Item: The role played by Moody’s and other credit-ratings agencies was pivotal, because not only were CDOs poorly understood – even Greenspan, by his own admission, found them mystifying – but credit-worthy mortgages and sub-primes were pooled together to be sold to investors. Everyone therefore relied on these agencies for a stamp of approval indicating that the pool was credit-worthy, preferably triple-A. Fees for rating these newfangled instruments were much higher than for the plain-vanilla kind, and competition among credit-ratings agencies was intense. So if a big mortgage issuer like Countrywide Financial complained about a low rating, the rating agency might simply raise it. Thus ratings became as untrustworthy as the pools themselves. This was not helped when they had to reverse course, sothat a Goldman Sachs mortgage pool rated triple-A in August 2006 was demoted in August 2007 to Baa, the lowest investment grade, and in December to ‘junk’ status.

Item: Between 2005 and 2008, worried about losing market share to private lenders, the government-sponsored mortgage institution Fannie Mae purchased triple the number of high-risk loans as in all its earlier years combined. President Bush made an attempt to get Congress to toughen regulations on Fannie Mae and its competitor Freddie Mac, but he would not compromise to reach an agreement; and his chosen overseer assured him that Fannie and Freddie were sound, even as they veered toward free-fall. As many have said, the irony is that President Bush, so averse to meddling with market forces, brought us government intervention on a scale not seen since the 1930s.

Item: President Truman declared that the buck stops at the Oval Office. But in the financial world, experts like Nobel laureate Joseph Stiglitz would say the buck really stopped with Alan Greenspan, who chaired the Federal Reserve for an entire generation (1987-2006), and was more powerful than presidents and kings. In 1996 his two word utterance “irrational exuberance” was enough to rock the markets. So had he expressed a modicum of caution about CDOs at almost any point from 1997 to 2003 – by his own account, the bubble did not even begin to form until the fall of 2001, and took until 2005 to be full-blown – the meltdown might have been avoided. But Greenspan consistently supported deregulation; and to judge from his 2007 memoir The Age of Turbulence, he would do much the same today (the 2008 Penguin paperback edition contains an epilogue that addresses the meltdown).

Ben Bernanke became Federal Reserve chairman in 2006, pledging as his first priority to continue Greenspan’s laissez-faire approach; and for more than a year he kept his word. But as John Cassidy dryly concluded in The New Yorker in December 2008, “It is now evident that self-regulation failed.”

Liberty and Justice for All

The idea of laissez faire did not originate in eighteenth-century economics. It goes back to the Stoicism of ancient Greece and Rome, and beyond that, to Daoism in the sixth century BC. The Dao does nothing, said Laozi; yet it is the Way by which all things are done. “Demand not that events should happen as you wish,” counseled the Roman Stoic Epictetus, but “wish them to happen as they do happen, and you will go on well.” Smith’s famous ‘invisible hand’ principle in Wealth of Nationsis in the same paradoxical vein: while acting solely in their own interest, individuals are often “led by an invisible hand” to promote that of society, sometimes more effectively than when they consciously try to promote it.

Latter-day economists often assume the invisible hand is conditional on people acting out of purely rational self-interest. But Smith’s principle rests less on reason than on the Stoic idea of the ‘wisdom of nature’, which in the ‘political body’ can remedy many “bad effects of the folly and injustice of man, in the same manner as it has done in the natural body, for remedying those of his sloth and intemperance.” Smith rejected the cynical Hobbesian view that a state of nature is a “war of all against all,” and held, with Locke, that people are by nature cooperative as well as competitive. He was aware that there can be, as one scholar puts it, invisible ‘backhands’ as well as ‘forehands,’ but he was optimistic that the forehands would on the whole outweigh the backhands.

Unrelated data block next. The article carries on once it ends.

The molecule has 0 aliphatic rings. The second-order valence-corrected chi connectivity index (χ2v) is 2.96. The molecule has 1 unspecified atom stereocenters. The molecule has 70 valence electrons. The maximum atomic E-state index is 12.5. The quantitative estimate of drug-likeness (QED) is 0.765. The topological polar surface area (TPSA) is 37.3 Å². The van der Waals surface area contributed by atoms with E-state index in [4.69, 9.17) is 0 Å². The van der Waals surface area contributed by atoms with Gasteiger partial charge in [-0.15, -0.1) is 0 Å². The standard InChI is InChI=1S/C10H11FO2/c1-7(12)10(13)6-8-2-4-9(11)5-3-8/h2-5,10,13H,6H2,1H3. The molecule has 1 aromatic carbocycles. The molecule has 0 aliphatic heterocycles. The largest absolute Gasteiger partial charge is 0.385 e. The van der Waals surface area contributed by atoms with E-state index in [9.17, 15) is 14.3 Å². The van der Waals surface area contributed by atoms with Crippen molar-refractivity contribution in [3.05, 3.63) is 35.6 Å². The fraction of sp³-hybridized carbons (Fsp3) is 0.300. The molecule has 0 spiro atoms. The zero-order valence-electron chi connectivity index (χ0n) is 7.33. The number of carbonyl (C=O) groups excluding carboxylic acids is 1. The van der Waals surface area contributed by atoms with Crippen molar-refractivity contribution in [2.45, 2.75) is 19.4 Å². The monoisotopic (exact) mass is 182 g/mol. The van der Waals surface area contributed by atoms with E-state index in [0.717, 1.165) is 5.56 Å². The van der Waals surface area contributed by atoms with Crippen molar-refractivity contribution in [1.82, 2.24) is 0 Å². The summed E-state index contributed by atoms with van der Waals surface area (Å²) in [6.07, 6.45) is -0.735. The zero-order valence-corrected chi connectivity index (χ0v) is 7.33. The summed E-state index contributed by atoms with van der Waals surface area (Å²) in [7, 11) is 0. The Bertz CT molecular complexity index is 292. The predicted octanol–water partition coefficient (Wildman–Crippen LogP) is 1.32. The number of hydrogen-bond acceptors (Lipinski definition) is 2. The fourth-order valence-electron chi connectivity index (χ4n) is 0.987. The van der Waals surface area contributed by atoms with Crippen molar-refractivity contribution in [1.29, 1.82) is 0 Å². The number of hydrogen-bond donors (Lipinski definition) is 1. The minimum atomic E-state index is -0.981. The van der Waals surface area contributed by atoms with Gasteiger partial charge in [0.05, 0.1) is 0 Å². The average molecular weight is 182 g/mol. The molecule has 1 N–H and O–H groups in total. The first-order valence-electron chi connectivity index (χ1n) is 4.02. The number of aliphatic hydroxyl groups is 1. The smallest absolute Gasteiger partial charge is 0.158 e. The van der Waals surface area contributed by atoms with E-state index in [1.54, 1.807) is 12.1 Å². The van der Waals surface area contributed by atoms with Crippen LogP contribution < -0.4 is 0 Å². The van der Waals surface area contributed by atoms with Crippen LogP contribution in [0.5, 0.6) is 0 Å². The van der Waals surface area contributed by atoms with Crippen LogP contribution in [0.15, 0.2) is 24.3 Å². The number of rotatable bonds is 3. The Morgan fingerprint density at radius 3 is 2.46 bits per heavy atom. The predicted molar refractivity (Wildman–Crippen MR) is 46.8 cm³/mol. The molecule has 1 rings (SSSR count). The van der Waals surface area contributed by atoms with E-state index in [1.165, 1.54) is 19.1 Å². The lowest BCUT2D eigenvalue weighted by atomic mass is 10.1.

A second Stoic idea underlying his invisible hand principle is that self-preservation comes first, and to this purpose “every animal was by nature recommended to its own care, and was endowed with the principle of self-love.” Individuals are better equipped than anyone else to know their own needs – certainly better, in Smith’s view, than government officials. It is only natural that everyone is “more deeply interested in whatever immediately concerns himself” than in what concerns other people. After the self, in decreasing intensity, come a concern for family, friends, neighborhood, nation, and finally the world at large.

Business dealings take place largely between strangers, so they are driven overwhelmingly by self-interest. “It is not from the benevolence of the butcher, the brewer, or the baker, that we expect our dinner,” Smith famously said, “but from their regard to their own interest.” For Smith, self-interest is “the uniform, constant, and uninterrupted effort of every man to better his condition.” This is “the principle from which publick and national, as well as private opulence is originally derived.” It is this effort, “protected by law and allowed by liberty to exert itself in the manner that is most advantageous, which has maintained the progress of England towards opulence and improvement.”

Those who have most advanced this progress are merchants and manufacturers. In his Lectures on Jurisprudence Smith posited a four-stage socio-economic development from the most primitive to the most up-to-date society – hunting, shepherding, agriculture and commerce. It is the last stage which “gradually introduced order and good government, and with them, the liberty and security of individuals.” Indeed “this, though it has been the least observed, is by far the most important of all” the effects of commerce and manufacturing.

At the same time, Smith was keenly aware that the “interest of any one order of citizens” can be subverted “for no other purpose but to promote that of some other.” Merchants in particular have “an interest to deceive and even to oppress the publick” and in fact “have, upon many occasions, both deceived and oppressed it.” Consequently, Smith did not rely exclusively on the workings of an invisible hand to ensure a good outcome. He specifically stipulates in the passage quoted above about the constant effort to better one’s condition that it be “protected by law,” as well as “allowed by liberty.”